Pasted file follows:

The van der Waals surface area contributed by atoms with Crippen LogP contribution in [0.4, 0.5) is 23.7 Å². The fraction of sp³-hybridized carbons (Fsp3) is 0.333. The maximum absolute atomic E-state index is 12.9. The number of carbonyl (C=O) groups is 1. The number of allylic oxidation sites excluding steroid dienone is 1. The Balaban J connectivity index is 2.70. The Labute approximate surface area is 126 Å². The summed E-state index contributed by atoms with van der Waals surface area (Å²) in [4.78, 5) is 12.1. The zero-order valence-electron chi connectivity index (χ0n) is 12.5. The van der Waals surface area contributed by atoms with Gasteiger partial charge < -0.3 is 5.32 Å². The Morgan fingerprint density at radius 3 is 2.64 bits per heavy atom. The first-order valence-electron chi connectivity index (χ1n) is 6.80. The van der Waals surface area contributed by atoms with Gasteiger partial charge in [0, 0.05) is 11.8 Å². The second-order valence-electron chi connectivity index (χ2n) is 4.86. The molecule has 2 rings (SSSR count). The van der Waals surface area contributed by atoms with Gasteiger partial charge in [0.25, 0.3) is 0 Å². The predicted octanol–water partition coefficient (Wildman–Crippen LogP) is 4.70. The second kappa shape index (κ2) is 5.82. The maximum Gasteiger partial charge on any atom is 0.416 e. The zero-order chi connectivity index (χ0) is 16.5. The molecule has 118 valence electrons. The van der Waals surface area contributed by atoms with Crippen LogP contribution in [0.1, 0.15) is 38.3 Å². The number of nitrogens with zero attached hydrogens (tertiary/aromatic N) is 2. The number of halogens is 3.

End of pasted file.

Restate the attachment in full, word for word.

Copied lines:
The van der Waals surface area contributed by atoms with Crippen LogP contribution in [0.4, 0.5) is 23.7 Å². The fraction of sp³-hybridized carbons (Fsp3) is 0.333. The maximum absolute atomic E-state index is 12.9. The number of carbonyl (C=O) groups is 1. The number of allylic oxidation sites excluding steroid dienone is 1. The Balaban J connectivity index is 2.70. The Labute approximate surface area is 126 Å². The summed E-state index contributed by atoms with van der Waals surface area (Å²) in [4.78, 5) is 12.1. The zero-order valence-electron chi connectivity index (χ0n) is 12.5. The van der Waals surface area contributed by atoms with Gasteiger partial charge < -0.3 is 5.32 Å². The Morgan fingerprint density at radius 3 is 2.64 bits per heavy atom. The first-order valence-electron chi connectivity index (χ1n) is 6.80. The van der Waals surface area contributed by atoms with Gasteiger partial charge in [0, 0.05) is 11.8 Å². The second-order valence-electron chi connectivity index (χ2n) is 4.86. The molecule has 2 rings (SSSR count). The van der Waals surface area contributed by atoms with Gasteiger partial charge in [0.25, 0.3) is 0 Å². The predicted octanol–water partition coefficient (Wildman–Crippen LogP) is 4.70. The second kappa shape index (κ2) is 5.82. The maximum Gasteiger partial charge on any atom is 0.416 e. The zero-order chi connectivity index (χ0) is 16.5. The molecule has 118 valence electrons. The van der Waals surface area contributed by atoms with Crippen LogP contribution in [0.1, 0.15) is 38.3 Å². The number of nitrogens with zero attached hydrogens (tertiary/aromatic N) is 2. The number of halogens is 3.